Mark out a few hours, sit yourself down and prepare for an intense reading experience.  Dear Martin is a poignant, politically charged, heart racing novel that is an absolute must read for 2018.

And, if you head over to my Twitter, you’ll find me giving a copy away!

Get your copy here:

UK (Hive) // International (Book Depository)

What to read next:

Thank you kindly to Nic Stone and the team at Simon & Schuster Kids for sending a copy to me, and allowing me on the Dear Martin blog tour. Go check out some of the other stops on the tour!

Dear Martin Blog Tour Banner

The Exact Opposite of Okay by Laura Steven | 1 Minute Reviews

You know when you read a book and can recognise it’s going to be a big deal to its intended audience? Yep. That.

Laura Steven‘s debut novel The Exact Opposite of Okay is a furiously frank, funny and feminist novel following teenager Izzy O’Neill, whose life is changed dramatically when someone posts explicit photos of her having sex online. Desperately trying to keep things together, Izzy also has to cope with her over-worked grandmother, her best friend Danny’s strange new behaviour, her other best friend’s new mate, her potential love-life and the fallout from being caught with a politician’s son.


The Exact Opposite of Okay focusses in on the cruelty of revenge porn, a subject very much in the limelight at the moment as YouTuber Chrissy Chambers recently won her lengthy legal battle against her former boyfriend. I found it very refreshing that Steven’s characters repeatedly affirm that there is nothing wrong with sending a cheeky consensual nude; the issues arise when people betray that trust.

This book happily sits alongside the wave of feminist young adult contemporary novels we’ve been blessed with in the last few years — the Spinster Trilogy by Holly BourneMoxie by Jennifer Mathieu, and The Disreputable History of Frankie Landau-Banks by E. Lockhart all immediately spring to mind. Izzy herself, with all her swagger, wit and unwillingness to be shamed for enjoying sex, conjures Hannah from Non Pratt’s Trouble and Emma from Editing Emma by Chloe Seager, both voices I’ve thoroughly enjoyed reading of recent.

More than that — and light spoilers ahead friends — Steven dives deep in to the murky realm of the Nice Guys and the Friend Zone, monikers for men and a fictional space they inhabit where women refuse to have sex with them because they’re “too nice”. As a teen (and even during adulthood!), I had a few friends hit me with this card. It was extremely refreshing to see Izzy deal with this slyly-sinister behaviour openly, with Steven clearly orienting it as something to watch out for and avoid. I know that it’s going to help a lot of young people identify problematic relationships in their midst.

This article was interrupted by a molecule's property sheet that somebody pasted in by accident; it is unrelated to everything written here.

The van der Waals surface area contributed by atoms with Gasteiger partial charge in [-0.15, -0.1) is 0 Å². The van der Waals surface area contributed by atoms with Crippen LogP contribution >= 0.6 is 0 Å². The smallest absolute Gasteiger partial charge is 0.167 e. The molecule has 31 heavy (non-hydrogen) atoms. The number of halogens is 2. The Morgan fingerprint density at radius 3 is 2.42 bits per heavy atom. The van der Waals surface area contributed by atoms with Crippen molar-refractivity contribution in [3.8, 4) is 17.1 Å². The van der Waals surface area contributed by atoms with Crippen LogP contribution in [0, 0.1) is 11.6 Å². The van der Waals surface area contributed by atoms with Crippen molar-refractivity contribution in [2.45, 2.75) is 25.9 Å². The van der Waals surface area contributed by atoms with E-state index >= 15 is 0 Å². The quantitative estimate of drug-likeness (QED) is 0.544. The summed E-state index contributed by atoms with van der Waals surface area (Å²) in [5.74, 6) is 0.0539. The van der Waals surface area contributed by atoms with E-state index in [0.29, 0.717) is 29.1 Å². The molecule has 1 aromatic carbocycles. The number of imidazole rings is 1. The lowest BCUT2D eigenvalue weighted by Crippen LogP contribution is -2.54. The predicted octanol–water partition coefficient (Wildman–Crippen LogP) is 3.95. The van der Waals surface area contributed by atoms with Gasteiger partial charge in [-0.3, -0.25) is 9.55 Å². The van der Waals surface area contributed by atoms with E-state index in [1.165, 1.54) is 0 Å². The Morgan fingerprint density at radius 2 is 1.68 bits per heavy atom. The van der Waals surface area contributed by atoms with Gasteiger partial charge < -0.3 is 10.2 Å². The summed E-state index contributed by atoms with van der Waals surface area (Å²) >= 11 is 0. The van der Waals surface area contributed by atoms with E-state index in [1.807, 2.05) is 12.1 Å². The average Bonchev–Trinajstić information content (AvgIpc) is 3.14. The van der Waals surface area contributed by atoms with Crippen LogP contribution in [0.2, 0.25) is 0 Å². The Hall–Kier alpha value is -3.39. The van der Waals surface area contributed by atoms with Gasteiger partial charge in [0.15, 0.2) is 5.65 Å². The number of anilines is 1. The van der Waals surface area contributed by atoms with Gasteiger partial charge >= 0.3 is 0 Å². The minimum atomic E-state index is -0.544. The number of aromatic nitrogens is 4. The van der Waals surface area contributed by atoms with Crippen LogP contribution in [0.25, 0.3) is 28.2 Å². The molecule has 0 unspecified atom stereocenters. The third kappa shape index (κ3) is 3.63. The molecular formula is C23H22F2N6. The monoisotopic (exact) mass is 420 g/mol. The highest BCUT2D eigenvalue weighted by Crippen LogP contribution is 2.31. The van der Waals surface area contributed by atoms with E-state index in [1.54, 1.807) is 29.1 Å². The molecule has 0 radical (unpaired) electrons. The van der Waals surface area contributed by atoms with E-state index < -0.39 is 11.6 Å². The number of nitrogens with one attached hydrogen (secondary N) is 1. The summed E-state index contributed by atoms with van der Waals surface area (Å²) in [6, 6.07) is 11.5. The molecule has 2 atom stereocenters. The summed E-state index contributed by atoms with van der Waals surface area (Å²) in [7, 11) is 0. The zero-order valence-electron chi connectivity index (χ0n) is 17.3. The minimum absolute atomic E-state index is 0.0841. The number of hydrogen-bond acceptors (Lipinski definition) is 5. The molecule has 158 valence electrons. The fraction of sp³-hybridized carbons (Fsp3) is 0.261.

The Exact Opposite of Okay is not just an enjoyable read, but I firmly believe it is a book that will influence, console and help a whole generation of teenagers.  I very much look forward to what comes next from Laura Steven, another fantastic 2018 debut author.

Get it here: UK (Hive) // International (Book Depository)

What to read next:

Thank you kindly to Electric Monkey for doing a proof giveaway at YALC where absolute angel Jim from Ya Yeah Yeah won a copy just for me.

The Wicked Deep by Shea Ernshaw | 1 Minute Reviews

What a pleasantly macabre novel this is.

As a former teen witch wannabe from watching The Craft too many times, I have an innate weakness for literary witches. The Wicked Deep had been on my radar for this exact reason, so I was very pleased when Simon and Schuster offered to send me a copy of the UK paperback.

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Marguerite, Aurora and Hazel Swan were drowned in the town of Sparrow’s harbour, accused of witchcraft and seduction. But their souls could not be contained by their aquatic prison. Every summer the sisters return to land, inhabiting the bodies of local girls, luring boys and men to their deaths in the harbour that claimed them 200 years ago.

Penny Talbot has been watching the Swan Season from the sidelines for years, too superstitious to take part in the town’s Swan-themed parties and celebrations, too wary to celebrate an annual slaughter. When a tourist named Bo blows into town looking for work, Penny finds herself drawn to him, offering him work in the lighthouse she lives in. But when Bo catches the attention of the Swan sisters, Penny must fight to keep him safe.

Can we pause a moment to admire the USA cover? What a beaut!

Where The Graces has all the sex and swagger of The Craft, The Wicked Deep has all the darker sides of Practical Magic — a small town utterly linked to one family of women and its curse.

I enjoyed reading the burgeoning relationship between Penny and Bo — there’s nothing like a bit of jeopardy and a 200 year old curse to bring a couple together.

Shea Ernshaw‘s debut novel demonstrates that she is an author to watch out for, providing the reader with an engaging (and often unreliable) narrator in Penny, a complex set of relatable villains, and a small town with a blood-curdling history.